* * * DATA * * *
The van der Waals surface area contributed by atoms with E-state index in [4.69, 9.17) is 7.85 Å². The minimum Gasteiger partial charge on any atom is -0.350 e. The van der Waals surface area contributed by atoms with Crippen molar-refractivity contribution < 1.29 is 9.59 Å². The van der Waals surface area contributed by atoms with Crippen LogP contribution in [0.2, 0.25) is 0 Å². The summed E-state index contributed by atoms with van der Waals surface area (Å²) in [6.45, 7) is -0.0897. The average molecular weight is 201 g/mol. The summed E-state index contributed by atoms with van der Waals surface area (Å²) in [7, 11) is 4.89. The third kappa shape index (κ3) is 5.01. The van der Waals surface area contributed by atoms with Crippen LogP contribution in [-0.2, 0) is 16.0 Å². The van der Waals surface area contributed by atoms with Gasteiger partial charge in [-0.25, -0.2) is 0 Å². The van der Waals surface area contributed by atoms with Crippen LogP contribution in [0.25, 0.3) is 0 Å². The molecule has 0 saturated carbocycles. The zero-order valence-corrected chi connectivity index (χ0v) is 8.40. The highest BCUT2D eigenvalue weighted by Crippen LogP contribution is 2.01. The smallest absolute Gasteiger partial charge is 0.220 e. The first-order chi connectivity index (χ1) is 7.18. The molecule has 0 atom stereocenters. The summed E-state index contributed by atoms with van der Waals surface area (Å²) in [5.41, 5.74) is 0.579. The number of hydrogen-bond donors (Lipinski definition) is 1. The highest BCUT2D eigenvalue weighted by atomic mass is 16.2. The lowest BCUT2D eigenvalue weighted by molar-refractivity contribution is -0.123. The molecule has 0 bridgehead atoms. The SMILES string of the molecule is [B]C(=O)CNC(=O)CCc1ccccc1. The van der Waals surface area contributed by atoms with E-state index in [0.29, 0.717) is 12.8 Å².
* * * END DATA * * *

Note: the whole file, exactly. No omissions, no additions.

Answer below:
The van der Waals surface area contributed by atoms with E-state index in [4.69, 9.17) is 7.85 Å². The minimum Gasteiger partial charge on any atom is -0.350 e. The van der Waals surface area contributed by atoms with Crippen molar-refractivity contribution < 1.29 is 9.59 Å². The van der Waals surface area contributed by atoms with Crippen LogP contribution in [0.2, 0.25) is 0 Å². The summed E-state index contributed by atoms with van der Waals surface area (Å²) in [6.45, 7) is -0.0897. The average molecular weight is 201 g/mol. The summed E-state index contributed by atoms with van der Waals surface area (Å²) in [7, 11) is 4.89. The third kappa shape index (κ3) is 5.01. The van der Waals surface area contributed by atoms with Crippen LogP contribution in [-0.2, 0) is 16.0 Å². The van der Waals surface area contributed by atoms with Gasteiger partial charge in [-0.25, -0.2) is 0 Å². The van der Waals surface area contributed by atoms with Crippen LogP contribution in [0.25, 0.3) is 0 Å². The molecule has 0 saturated carbocycles. The zero-order valence-corrected chi connectivity index (χ0v) is 8.40. The highest BCUT2D eigenvalue weighted by Crippen LogP contribution is 2.01. The smallest absolute Gasteiger partial charge is 0.220 e. The first-order chi connectivity index (χ1) is 7.18. The molecule has 0 atom stereocenters. The summed E-state index contributed by atoms with van der Waals surface area (Å²) in [5.41, 5.74) is 0.579. The number of hydrogen-bond donors (Lipinski definition) is 1. The highest BCUT2D eigenvalue weighted by atomic mass is 16.2. The lowest BCUT2D eigenvalue weighted by molar-refractivity contribution is -0.123. The molecule has 0 bridgehead atoms. The SMILES string of the molecule is [B]C(=O)CNC(=O)CCc1ccccc1. The van der Waals surface area contributed by atoms with E-state index in [0.29, 0.717) is 12.8 Å².